Thread Starter Member

    Nov 12, 2009
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    thanks for the advice!

    I'm actually going to use the LED to replace a conventional projector bulb in my old Super 8 Projector. I was sick of having to pay £15 or more to replace a rare old-fashioned bulb that burns out quicker than grandma on a hike.
    So I thought I'd power the LED separately and it'll last much longer than the bulb.

    Here's the projector:
    http://i760.photobucket.com/albums/xx243/i84cookie/projector.jpg
    And where the LED will be mounted:
    http://i760.photobucket.com/albums/xx243/i84cookie/insideProjector.jpg

    How long do you think this LED will last, if it is possible to guess at this kind of thing based on your previous experience?

    Will an old computer CPU heatsink be suitable for cooling?

    one last question before I head out to the electronics shop,
    this is going to be expensive isn't it...?
     
  6. SgtWookie

    Expert

    Jul 17, 2007
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    Hilarious! :D
    Sounds like a logical conclusion. The LED will also be much more rugged than an incandescent bulb, after it's suitably anchored down.

    A typical LED can have a very long life, 100,000 hours, if operated at less than it's rated power. As LEDs age during operation, they become less bright. When they reach about 1/2 of the original intensity, they need to be replaced. If you operate the LED at maximum brightness initially, it will rapidly become dim - and there is no good way to reverse this dimming.

    That is a good bet. The best heat sinks are made of copper; copper conducts heat nearly twice as efficiently as aluminum/aluminium. You will need to use a little bit of heat sink compound between the base of the LED and the heat sink. This heat sink compound stuff usually looks like a white paste. You will need to drill holes through the heat sink to attach the LED firmly with very small screws or bolts. Make certain that the heat sink is positioned so that the projector's cooling fan will blow a good stream of air on the heat sinks' fins.

    Well, that depends.

    You may be better off transferring all of your movies to video.
     
  7. Wendy

    Moderator

    Mar 24, 2008
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    It probably obvious we'll help you with the electronics, you may have to do a bit of machining though. The electronics behind LEDs is actually pretty simple.
     
  8. i8cookie

    Thread Starter Member

    Nov 12, 2009
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    ok, the main electronics shop in the uk is Maplins. The people in there know absolutely nothing about anything except how to sell me the latest dvd/blueray player...

    I've been looking around this morning on the net. I've found this power regulator:
    http://www.reuk.co.uk/buy-LM317T.htm

    And this power supply:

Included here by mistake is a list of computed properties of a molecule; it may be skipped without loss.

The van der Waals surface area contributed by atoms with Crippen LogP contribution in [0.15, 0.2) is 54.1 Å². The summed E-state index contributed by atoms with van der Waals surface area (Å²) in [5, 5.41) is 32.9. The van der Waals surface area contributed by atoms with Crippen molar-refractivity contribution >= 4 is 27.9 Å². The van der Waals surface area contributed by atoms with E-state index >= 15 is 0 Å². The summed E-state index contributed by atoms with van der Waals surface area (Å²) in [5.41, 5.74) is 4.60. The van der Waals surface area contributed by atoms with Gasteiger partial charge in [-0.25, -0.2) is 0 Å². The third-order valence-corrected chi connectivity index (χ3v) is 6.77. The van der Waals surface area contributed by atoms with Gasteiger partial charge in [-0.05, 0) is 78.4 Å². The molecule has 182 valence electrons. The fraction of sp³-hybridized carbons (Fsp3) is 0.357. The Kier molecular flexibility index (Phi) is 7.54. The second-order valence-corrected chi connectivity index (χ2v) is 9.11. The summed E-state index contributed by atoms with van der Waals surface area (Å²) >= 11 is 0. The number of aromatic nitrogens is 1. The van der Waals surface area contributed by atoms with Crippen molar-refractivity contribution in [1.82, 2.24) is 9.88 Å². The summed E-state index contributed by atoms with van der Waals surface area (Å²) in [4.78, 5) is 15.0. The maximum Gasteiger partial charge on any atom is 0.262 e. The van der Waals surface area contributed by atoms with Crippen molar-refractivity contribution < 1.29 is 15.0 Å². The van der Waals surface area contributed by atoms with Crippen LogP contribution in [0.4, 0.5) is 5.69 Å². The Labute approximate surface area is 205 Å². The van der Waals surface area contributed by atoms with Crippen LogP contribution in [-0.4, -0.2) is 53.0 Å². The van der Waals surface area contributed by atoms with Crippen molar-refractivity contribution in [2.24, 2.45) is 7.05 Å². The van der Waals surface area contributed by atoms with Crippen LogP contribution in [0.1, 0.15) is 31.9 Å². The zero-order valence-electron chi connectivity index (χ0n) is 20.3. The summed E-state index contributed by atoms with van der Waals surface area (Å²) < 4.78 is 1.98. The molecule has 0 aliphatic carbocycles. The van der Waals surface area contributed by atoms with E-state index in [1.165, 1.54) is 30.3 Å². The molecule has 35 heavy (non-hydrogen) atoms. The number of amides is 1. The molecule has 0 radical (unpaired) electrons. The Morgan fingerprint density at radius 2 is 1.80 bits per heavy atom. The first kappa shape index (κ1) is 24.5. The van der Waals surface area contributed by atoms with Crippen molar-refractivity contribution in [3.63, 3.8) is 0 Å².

http://www.sunpower-uk.com/product/40W-18V-2-22A-Desktop-Power-Supply/P40A-5P2J/default.htm

    The power supply has higher amps than I need but will it be ok? I'm having trouble finding a psu with a close enough spec.


    Also I found some electronics lying around in my house that I could practice on. This breadboard and a microprocessor that I got during my degree but never used and failed to give back. But it's got an LED on there that I can try to light:
    http://i760.photobucket.com/albums/xx243/i84cookie/breadboard.jpg

    Plus some extra bits and bobs. A power regulator that's too weak for my big LED. Excuse my ignorance, are these little blue things resistors? I've lost all the documentation that came with this stuff:
    http://i760.photobucket.com/albums/xx243/i84cookie/bitsandbobs.jpg
     
  9. i8cookie

    Thread Starter Member

    Nov 12, 2009
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    BTW just got that LED on the breadboard going with the ts7805 power regulator and a 9v battery. I'm 99% of the way to becoming a fully fledged mad scientist!!
     
  10. Wendy

    Moderator

    Mar 24, 2008
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    Nope, that requires a Tesla coil and/or Jacobs Ladder. They give your hair that special I don't care anymore look.
     
  11. i8cookie

    Thread Starter Member

    Nov 12, 2009
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    thanks Bill. But some advice on those components that I'm gonna buy would be great...!
     
  12. Audioguru

    New Member

    Dec 20, 2007
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    The no-name-brand expensive LED does not have a datasheet.
    Buy a name-brand less expensive one that has a datasheet.

    Don't overload a 500mA adapter with more than 3 times its max allowed current.
     
  13. i8cookie

    Thread Starter Member

    Nov 12, 2009
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    Thanks for the advice. However, it's not much use telling me things I have done wrong without explaining anything. I have no experience with electronics at all.

    I don't know any brands, much less where to buy from. I don't know what a datasheet is! What will it tell me more than I already know about how to power this thing? What more do I need to know other than that it needs 13.5 - 15v and 1.4 - 1.8A?